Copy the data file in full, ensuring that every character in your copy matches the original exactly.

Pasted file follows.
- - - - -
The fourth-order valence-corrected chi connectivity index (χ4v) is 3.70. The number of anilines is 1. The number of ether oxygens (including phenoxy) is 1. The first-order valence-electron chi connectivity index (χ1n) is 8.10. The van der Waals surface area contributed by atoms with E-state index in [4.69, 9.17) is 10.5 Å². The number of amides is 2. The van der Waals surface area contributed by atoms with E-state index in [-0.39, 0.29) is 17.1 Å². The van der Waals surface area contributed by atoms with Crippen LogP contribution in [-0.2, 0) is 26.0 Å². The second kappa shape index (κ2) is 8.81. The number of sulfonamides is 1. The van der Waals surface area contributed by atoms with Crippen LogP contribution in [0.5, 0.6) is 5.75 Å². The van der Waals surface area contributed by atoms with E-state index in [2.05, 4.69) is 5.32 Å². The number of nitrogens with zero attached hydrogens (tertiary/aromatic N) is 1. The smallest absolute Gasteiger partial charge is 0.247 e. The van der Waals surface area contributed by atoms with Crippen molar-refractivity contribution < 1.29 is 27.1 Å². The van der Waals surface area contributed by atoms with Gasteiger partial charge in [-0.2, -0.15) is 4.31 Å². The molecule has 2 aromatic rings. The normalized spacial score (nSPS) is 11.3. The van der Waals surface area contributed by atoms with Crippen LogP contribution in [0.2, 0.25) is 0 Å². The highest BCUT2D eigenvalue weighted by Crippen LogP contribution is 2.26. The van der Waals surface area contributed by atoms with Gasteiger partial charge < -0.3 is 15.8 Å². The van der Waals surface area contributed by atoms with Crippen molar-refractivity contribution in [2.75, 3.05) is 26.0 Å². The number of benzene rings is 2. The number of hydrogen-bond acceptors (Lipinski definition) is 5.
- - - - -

The fourth-order valence-corrected chi connectivity index (χ4v) is 3.70. The number of anilines is 1. The number of ether oxygens (including phenoxy) is 1. The first-order valence-electron chi connectivity index (χ1n) is 8.10. The van der Waals surface area contributed by atoms with E-state index in [4.69, 9.17) is 10.5 Å². The number of amides is 2. The van der Waals surface area contributed by atoms with E-state index in [-0.39, 0.29) is 17.1 Å². The van der Waals surface area contributed by atoms with Crippen LogP contribution in [-0.2, 0) is 26.0 Å². The second kappa shape index (κ2) is 8.81. The number of sulfonamides is 1. The van der Waals surface area contributed by atoms with Crippen LogP contribution in [0.5, 0.6) is 5.75 Å². The van der Waals surface area contributed by atoms with E-state index in [2.05, 4.69) is 5.32 Å². The number of nitrogens with zero attached hydrogens (tertiary/aromatic N) is 1. The smallest absolute Gasteiger partial charge is 0.247 e. The van der Waals surface area contributed by atoms with Crippen molar-refractivity contribution < 1.29 is 27.1 Å². The van der Waals surface area contributed by atoms with Gasteiger partial charge in [-0.2, -0.15) is 4.31 Å². The molecule has 2 aromatic rings. The normalized spacial score (nSPS) is 11.3. The van der Waals surface area contributed by atoms with Crippen LogP contribution in [0.2, 0.25) is 0 Å². The highest BCUT2D eigenvalue weighted by Crippen LogP contribution is 2.26. The van der Waals surface area contributed by atoms with Gasteiger partial charge < -0.3 is 15.8 Å². The van der Waals surface area contributed by atoms with Crippen molar-refractivity contribution in [2.75, 3.05) is 26.0 Å². The number of benzene rings is 2. The number of hydrogen-bond acceptors (Lipinski definition) is 5.